“This would be a winner if the perovskite cells were stable”, he said.
“A remarkable energy conversion efficiency of 23.4 per cent is achieved when a CH3NH3PbBr3 solar cell is coupled with a 22.7 per cent efficient silicon passivated emitter rear locally diffused solar cell.
“Relative enhancements of more than 10 per cent are demonstrated by CH3NH3PbBr3/CH3NH3PbI3 and Ch3NH3PbBr3/multicrystalline-screen-printed-Si spectral splitting systems with tandem efficiencies of 13.4 per cent and 18.8 per cent respectively. The former is the first demonstration of an all perovskite split spectrum system.”
There have been few studies attempting to fabricate large-area perovskite solar cells. The reported efficiencies are usually based on devices of about 0.1sq cm or even smaller. This has led people to question the reported advances, partly because the measurement errors tend to increase as the active cell area becomes smaller. Therefore, the development of perovskite solar cells with active areas on the square-centimetre scale is strongly recommended.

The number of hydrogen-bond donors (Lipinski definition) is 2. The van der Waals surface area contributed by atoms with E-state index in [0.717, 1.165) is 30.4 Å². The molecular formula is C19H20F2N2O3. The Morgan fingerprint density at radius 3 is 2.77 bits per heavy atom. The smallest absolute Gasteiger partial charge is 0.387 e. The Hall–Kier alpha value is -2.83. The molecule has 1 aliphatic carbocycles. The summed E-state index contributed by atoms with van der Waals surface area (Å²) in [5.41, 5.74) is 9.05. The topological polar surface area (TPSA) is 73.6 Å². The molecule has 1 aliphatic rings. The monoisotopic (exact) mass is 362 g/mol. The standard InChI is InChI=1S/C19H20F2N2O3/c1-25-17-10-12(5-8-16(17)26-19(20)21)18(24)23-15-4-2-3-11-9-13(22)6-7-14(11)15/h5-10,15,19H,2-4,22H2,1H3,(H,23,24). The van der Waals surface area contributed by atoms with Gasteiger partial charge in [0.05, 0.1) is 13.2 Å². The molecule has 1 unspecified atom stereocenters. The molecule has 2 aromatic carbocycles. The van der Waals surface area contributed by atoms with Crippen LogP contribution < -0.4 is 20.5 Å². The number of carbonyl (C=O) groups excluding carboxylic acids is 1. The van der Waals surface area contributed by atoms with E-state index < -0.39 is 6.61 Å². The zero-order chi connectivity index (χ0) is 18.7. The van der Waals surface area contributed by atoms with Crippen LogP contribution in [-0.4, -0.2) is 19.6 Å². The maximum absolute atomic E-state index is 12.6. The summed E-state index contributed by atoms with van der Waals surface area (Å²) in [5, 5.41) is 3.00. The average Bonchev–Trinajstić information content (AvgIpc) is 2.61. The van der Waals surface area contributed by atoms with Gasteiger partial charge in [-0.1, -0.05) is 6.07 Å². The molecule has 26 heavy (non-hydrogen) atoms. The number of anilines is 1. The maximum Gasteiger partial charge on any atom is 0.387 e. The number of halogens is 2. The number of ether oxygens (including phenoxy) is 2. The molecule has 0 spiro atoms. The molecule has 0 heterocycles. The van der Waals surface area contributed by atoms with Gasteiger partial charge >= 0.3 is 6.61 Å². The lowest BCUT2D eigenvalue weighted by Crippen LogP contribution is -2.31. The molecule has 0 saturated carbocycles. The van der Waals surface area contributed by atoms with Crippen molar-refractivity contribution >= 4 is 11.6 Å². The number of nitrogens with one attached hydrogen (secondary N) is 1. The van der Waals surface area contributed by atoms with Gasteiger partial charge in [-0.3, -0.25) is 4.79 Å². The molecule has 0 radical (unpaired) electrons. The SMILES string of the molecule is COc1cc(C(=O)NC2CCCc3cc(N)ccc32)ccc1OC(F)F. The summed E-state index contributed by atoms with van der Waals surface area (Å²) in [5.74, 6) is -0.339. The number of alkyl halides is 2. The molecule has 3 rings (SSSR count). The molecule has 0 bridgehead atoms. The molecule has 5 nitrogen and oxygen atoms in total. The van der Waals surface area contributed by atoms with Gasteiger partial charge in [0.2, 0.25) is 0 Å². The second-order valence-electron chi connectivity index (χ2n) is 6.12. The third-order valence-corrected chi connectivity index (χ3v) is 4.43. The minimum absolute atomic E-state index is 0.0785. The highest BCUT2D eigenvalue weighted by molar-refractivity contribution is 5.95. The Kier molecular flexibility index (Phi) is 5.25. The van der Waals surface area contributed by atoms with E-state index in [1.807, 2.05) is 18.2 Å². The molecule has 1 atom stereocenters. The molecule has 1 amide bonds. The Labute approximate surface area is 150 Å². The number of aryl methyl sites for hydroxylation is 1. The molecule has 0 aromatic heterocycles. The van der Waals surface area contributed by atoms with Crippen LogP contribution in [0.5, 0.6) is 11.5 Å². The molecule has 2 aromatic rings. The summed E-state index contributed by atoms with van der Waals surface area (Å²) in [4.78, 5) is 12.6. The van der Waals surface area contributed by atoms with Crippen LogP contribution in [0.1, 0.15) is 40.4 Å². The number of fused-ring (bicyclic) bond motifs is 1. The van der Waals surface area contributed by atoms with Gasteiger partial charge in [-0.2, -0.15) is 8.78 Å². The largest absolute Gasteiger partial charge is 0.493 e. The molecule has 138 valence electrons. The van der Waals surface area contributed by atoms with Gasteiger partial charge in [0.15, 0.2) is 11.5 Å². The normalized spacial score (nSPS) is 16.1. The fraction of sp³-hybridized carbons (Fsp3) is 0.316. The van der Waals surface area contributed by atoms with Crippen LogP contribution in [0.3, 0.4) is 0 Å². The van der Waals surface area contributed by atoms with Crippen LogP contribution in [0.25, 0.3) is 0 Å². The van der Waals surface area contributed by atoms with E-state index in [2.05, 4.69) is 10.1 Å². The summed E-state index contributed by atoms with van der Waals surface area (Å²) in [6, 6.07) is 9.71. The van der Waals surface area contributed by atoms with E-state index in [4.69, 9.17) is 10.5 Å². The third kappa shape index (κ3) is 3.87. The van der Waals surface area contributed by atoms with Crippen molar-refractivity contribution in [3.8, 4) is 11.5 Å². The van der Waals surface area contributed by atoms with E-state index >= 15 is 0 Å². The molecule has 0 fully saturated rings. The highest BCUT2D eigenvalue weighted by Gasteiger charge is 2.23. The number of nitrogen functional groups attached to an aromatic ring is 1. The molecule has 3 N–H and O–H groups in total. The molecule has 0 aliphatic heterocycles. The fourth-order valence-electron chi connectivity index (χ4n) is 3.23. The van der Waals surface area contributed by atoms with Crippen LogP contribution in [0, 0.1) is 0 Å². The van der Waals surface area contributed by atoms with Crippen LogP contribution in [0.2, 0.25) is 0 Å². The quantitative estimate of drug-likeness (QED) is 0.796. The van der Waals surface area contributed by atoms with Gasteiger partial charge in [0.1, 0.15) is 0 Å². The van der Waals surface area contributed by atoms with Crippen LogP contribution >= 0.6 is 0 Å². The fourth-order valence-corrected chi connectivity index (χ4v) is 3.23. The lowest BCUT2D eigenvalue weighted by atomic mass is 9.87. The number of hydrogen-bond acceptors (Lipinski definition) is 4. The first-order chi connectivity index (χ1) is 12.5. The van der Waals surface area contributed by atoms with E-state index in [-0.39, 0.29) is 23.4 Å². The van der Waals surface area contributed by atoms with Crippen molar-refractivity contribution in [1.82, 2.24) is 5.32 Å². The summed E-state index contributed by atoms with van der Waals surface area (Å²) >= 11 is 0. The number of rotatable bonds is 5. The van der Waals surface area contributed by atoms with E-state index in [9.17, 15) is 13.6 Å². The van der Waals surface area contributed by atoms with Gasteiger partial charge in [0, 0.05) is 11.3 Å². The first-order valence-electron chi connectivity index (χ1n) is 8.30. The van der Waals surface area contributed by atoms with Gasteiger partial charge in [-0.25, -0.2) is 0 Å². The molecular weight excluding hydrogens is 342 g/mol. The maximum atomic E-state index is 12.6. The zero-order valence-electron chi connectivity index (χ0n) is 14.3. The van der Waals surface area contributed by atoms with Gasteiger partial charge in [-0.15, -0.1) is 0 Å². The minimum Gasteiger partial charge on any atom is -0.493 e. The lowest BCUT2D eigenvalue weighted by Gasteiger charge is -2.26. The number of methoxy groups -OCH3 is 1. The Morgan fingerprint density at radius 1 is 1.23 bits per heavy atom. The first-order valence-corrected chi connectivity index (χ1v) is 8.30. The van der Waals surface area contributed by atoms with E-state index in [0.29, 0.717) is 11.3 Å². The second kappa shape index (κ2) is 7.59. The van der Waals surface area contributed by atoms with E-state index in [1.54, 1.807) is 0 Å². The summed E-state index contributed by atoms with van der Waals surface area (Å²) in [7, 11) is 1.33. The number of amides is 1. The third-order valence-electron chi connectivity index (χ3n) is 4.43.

A group from the National Renewable Energy Laboratory in Golden, Colorado, US, and Brown University in Providence, Rhode Island, US – led by the university’s Professor Nitin P Padture – has tackled the question of producing higher efficiency square-centimetre CH3NH3PbI3 perovskite solar cells. The group has demonstrated a solution-based synthetic route for the formation of uniform, large-grain and high-crystallinity planar perovskite films. They achieved efficiencies exceeding 15 per cent.
It will be difficult for perovskite solar cells to displace silicon cells. These represent a very mature, well-known and successful technology. However, the next few years, will see much R&D on organic-inorganic halide perovskite solar cells, with ongoing improvements in efficiency.
It is a fair prediction there will be many efforts toward the commercialisation of perovskite photovoltaics in the coming years. Watch this space.
By Paul Grad, engineering writer